Soft Metals are a multi-disciplinary electropop duo from Portland, Oregon, now based in LA. Ian and coconspirator Patricia were brought together through a common love of 1970s and 80s synthesizer music and began writing and recording songs together in the spring of 2009. Their songs are built from moody, improvised sessions together using exclusively electronic instruments — some of the results remain unpolished and improvised to pay homage to authenticity, spontaneity, the joy of sound and experimentation while others are studio-based exercises, fusing new and old production technologies.

Ian just killed a midterm, so they’re dropping down to the desert to play at TVOD, our live music residency in the Amigo Room at Ace Hotel & Swim Club Friday night. We asked Ian about vintage gear and other inspirations.

Using old gear is an adventure, for better or worse. How much of your music is about tweaking your gear vs. making melody —- frustration, inspiration, pain in the ass, revelation?

I would say that using older gear is much more of an inspiration than a pain in the ass, sometimes sequencing can be more difficult than it would be using everything in a computer but it’s through the limitation and work-arounds that you can break through to something that you probably wouldn’t have discovered had you just drawn out all the MIDI info. It can get a little cumbersome when having to translate between CV or DCB to MIDI and DIN sync to MIDI sync but its very engaging and gratifying to be able to hook everything up in a way your not quite sure will work, and then have it come together perfectly.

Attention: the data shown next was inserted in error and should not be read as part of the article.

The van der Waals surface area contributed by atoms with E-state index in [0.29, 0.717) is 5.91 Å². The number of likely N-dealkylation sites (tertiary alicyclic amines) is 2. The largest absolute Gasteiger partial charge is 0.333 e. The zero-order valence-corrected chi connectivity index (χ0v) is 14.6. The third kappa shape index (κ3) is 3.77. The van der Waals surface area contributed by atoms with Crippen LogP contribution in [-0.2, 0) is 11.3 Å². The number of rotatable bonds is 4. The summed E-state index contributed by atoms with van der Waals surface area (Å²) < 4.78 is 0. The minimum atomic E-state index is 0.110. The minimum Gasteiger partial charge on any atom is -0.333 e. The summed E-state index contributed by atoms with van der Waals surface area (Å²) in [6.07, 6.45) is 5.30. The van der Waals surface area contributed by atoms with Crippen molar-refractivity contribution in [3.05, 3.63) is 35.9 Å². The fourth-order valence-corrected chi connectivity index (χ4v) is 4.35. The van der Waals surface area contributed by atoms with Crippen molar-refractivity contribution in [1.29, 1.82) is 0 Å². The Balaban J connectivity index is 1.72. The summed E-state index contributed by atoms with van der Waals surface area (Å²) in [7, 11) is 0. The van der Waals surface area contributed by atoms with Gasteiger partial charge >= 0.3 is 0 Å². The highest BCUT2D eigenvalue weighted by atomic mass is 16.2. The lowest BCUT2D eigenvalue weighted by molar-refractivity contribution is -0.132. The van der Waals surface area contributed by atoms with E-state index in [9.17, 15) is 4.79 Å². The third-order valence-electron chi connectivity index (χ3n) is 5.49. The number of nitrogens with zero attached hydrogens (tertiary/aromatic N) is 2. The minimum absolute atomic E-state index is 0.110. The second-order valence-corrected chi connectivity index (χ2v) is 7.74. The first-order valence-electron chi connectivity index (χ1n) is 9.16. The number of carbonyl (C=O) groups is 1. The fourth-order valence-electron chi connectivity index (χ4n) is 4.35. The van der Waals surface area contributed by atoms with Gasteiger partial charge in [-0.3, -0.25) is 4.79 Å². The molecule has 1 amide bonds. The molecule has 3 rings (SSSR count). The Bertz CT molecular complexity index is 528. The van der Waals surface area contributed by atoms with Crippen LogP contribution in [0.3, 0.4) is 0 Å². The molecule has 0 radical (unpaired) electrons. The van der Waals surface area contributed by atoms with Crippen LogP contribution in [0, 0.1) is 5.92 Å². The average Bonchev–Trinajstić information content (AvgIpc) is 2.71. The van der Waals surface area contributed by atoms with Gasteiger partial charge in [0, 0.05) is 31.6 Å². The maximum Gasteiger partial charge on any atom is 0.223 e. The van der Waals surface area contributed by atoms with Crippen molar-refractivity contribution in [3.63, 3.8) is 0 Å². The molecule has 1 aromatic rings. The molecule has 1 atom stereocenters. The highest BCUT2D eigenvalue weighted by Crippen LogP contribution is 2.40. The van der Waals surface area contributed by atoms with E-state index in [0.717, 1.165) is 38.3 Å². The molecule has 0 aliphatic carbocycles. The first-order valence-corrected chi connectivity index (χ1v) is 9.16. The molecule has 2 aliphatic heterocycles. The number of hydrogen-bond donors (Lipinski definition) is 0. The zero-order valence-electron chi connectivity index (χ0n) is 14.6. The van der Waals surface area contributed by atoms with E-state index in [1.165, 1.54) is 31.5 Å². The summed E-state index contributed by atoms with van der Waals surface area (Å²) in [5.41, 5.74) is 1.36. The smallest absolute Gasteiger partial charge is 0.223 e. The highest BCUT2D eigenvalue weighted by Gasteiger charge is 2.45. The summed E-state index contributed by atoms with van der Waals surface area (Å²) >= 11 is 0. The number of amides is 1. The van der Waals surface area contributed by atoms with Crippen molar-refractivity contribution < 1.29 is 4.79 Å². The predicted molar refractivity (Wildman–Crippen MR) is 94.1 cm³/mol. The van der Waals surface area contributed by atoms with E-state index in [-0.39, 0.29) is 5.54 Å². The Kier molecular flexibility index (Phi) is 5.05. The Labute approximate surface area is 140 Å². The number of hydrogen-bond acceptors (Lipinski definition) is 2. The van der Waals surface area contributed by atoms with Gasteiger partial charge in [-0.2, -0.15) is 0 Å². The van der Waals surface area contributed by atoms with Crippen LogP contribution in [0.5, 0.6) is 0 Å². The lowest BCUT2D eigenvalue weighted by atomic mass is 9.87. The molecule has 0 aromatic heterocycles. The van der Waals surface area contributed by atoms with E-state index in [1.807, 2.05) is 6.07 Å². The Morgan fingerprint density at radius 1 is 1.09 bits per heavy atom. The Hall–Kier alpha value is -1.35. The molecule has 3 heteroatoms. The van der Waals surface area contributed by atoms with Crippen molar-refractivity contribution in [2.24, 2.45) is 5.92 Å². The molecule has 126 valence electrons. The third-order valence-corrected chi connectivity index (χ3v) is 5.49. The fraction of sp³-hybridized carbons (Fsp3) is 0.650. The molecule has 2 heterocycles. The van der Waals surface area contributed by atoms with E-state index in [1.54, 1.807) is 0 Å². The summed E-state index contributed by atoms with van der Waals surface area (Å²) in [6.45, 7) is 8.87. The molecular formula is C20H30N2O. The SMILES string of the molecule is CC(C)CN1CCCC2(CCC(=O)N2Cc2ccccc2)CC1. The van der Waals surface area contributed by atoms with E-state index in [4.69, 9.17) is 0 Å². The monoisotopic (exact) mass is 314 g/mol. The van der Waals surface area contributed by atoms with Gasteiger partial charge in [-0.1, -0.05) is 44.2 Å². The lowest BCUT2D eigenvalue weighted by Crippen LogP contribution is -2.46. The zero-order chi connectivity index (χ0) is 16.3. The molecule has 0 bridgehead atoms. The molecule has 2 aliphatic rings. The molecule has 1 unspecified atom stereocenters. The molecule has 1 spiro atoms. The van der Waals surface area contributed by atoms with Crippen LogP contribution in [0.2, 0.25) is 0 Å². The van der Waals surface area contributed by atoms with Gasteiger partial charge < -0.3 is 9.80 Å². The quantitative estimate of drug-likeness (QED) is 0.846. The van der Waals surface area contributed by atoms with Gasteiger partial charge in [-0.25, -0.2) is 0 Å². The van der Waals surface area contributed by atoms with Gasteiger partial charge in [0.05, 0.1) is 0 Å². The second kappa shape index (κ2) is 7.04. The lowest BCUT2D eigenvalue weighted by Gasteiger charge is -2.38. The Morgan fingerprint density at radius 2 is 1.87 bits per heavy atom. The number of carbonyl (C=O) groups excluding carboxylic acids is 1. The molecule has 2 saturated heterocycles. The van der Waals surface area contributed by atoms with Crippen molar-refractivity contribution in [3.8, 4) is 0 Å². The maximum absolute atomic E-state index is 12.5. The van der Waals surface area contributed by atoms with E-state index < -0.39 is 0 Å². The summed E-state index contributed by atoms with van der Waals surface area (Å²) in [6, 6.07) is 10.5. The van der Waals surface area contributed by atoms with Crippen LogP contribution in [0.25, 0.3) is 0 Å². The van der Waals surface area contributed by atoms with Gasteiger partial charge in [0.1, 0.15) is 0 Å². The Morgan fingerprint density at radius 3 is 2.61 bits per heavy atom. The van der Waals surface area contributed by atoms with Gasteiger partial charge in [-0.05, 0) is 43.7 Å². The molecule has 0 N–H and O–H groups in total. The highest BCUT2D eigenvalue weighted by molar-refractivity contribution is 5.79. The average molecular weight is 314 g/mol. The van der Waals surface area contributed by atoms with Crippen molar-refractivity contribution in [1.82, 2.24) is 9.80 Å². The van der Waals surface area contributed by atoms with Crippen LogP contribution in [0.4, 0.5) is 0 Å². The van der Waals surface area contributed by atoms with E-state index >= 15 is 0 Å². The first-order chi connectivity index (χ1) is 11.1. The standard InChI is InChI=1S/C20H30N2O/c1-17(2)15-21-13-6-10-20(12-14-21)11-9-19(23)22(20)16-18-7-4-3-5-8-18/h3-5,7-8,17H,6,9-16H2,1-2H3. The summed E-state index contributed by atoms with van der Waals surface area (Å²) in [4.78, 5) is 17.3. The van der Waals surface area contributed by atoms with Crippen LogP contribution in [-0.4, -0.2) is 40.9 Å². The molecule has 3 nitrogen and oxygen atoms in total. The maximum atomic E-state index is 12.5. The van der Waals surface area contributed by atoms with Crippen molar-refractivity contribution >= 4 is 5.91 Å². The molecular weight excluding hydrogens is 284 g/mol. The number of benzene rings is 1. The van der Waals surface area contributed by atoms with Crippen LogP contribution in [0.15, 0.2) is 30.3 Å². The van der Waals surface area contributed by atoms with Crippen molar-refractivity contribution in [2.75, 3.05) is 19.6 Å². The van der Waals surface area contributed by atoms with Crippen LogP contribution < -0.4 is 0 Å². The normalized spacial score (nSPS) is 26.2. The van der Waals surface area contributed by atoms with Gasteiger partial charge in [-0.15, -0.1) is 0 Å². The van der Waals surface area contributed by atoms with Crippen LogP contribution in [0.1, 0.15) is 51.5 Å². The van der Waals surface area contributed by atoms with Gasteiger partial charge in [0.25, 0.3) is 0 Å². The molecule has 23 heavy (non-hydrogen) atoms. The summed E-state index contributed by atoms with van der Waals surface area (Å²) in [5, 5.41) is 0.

To address your question, I think our music has some of the track-y elements of gear tweaking that are present in some of our favorite Chicago house and Detroit techno tracks, but we definitely try to identify strong melodic elements when were picking out jams to flesh out so that we can create more of a song-style narrative.

Is it true that Patricia is more the singer-songwriter of your duo, and Ian the gear geek? And how do you balance each other and keep each other moving forward in terms of building the music?

Patricia writes all of the lyrics and vocal melodies but we pretty much collaborate on every other aspect. I am more knowledgeable about our sequencing and audio production side, but we both jam on the gear to create the starts of songs and then work together in most aspects to develop them further.

Tell us about some equipment you’ve built from scratch or scrap.

The only piece that we use that I’ve built from scratch (well, kit). The x0xb0x is an open source clone of the Roland TB-303, you used to have to get on a mailing list and wait for your number to come up before they would send you a kit, but a few friends and I decided we’d just skip the list and go straight to the Bill Of Materials on the x0x site and order the parts direct from Mouser, Digikey etc. The build was done in about two months (hard to coordinate meeting times) and only one worked — you can see pictures of the build below. I ended up having to troubleshoot the filter resonance on my x0x for a while — it was a great learning experience though and gave me a good amount of confidence in reading schematics and soldering. Lately, I’ve been too busy to take on any electronics projects but I’m interested in building some effects or possibly the MIDIbox SID synth next.

Finding vintage analog gear can be quest that goes beyond typical Ebay and Craigslist searches. Can you tell us some stories about your quests for equipment?

I haven’t really gotten too much gear outside of the CL and Ebay routes, I think people now know to look things up on the internet before they donate them to goodwill! I have come across two rather rare pieces of gear in my gear hunting. The first was a Roland SH-7 at a pawn shop in Vancouver, WA and the second was a Soviet synth called the Polivoks which I found on Craigslist in Olympia. The Polivoks was in pretty rough shape when I got it and all of the schematics and info on the internet are in Cyrillic! I was worried that it would just sort of be a museum piece. Luckily, I’ve found a tech here in LA that was excited to take it on as a project, so hopefully in the next couple months I’ll be getting it back, cant wait to play around with it!

Here’s a video of me fooling around with some synths.

Thanks, Ian!

Photograph of Patricia and Ian at the top is by Deneb Catalan

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